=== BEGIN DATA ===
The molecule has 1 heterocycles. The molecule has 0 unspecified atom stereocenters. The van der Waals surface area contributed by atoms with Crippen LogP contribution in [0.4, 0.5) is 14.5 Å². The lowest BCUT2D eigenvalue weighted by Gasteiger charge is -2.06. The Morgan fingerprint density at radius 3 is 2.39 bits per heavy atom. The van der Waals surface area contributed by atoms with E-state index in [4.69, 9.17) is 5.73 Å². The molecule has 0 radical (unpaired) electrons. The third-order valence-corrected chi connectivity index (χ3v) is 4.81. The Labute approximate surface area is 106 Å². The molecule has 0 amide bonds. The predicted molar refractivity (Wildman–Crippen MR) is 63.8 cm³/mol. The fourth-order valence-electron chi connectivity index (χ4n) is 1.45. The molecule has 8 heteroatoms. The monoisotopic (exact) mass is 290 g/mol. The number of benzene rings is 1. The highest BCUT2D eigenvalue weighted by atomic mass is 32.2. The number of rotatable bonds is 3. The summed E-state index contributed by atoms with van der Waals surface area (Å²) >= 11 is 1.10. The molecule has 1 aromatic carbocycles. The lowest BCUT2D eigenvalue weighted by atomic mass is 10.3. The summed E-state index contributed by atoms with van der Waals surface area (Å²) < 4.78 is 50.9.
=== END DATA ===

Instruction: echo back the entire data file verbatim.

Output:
The molecule has 1 heterocycles. The molecule has 0 unspecified atom stereocenters. The van der Waals surface area contributed by atoms with Crippen LogP contribution in [0.4, 0.5) is 14.5 Å². The lowest BCUT2D eigenvalue weighted by Gasteiger charge is -2.06. The Morgan fingerprint density at radius 3 is 2.39 bits per heavy atom. The van der Waals surface area contributed by atoms with E-state index in [4.69, 9.17) is 5.73 Å². The molecule has 0 radical (unpaired) electrons. The third-order valence-corrected chi connectivity index (χ3v) is 4.81. The Labute approximate surface area is 106 Å². The molecule has 0 amide bonds. The predicted molar refractivity (Wildman–Crippen MR) is 63.8 cm³/mol. The fourth-order valence-electron chi connectivity index (χ4n) is 1.45. The molecule has 8 heteroatoms. The monoisotopic (exact) mass is 290 g/mol. The number of benzene rings is 1. The highest BCUT2D eigenvalue weighted by atomic mass is 32.2. The number of rotatable bonds is 3. The summed E-state index contributed by atoms with van der Waals surface area (Å²) >= 11 is 1.10. The molecule has 1 aromatic carbocycles. The lowest BCUT2D eigenvalue weighted by atomic mass is 10.3. The summed E-state index contributed by atoms with van der Waals surface area (Å²) < 4.78 is 50.9.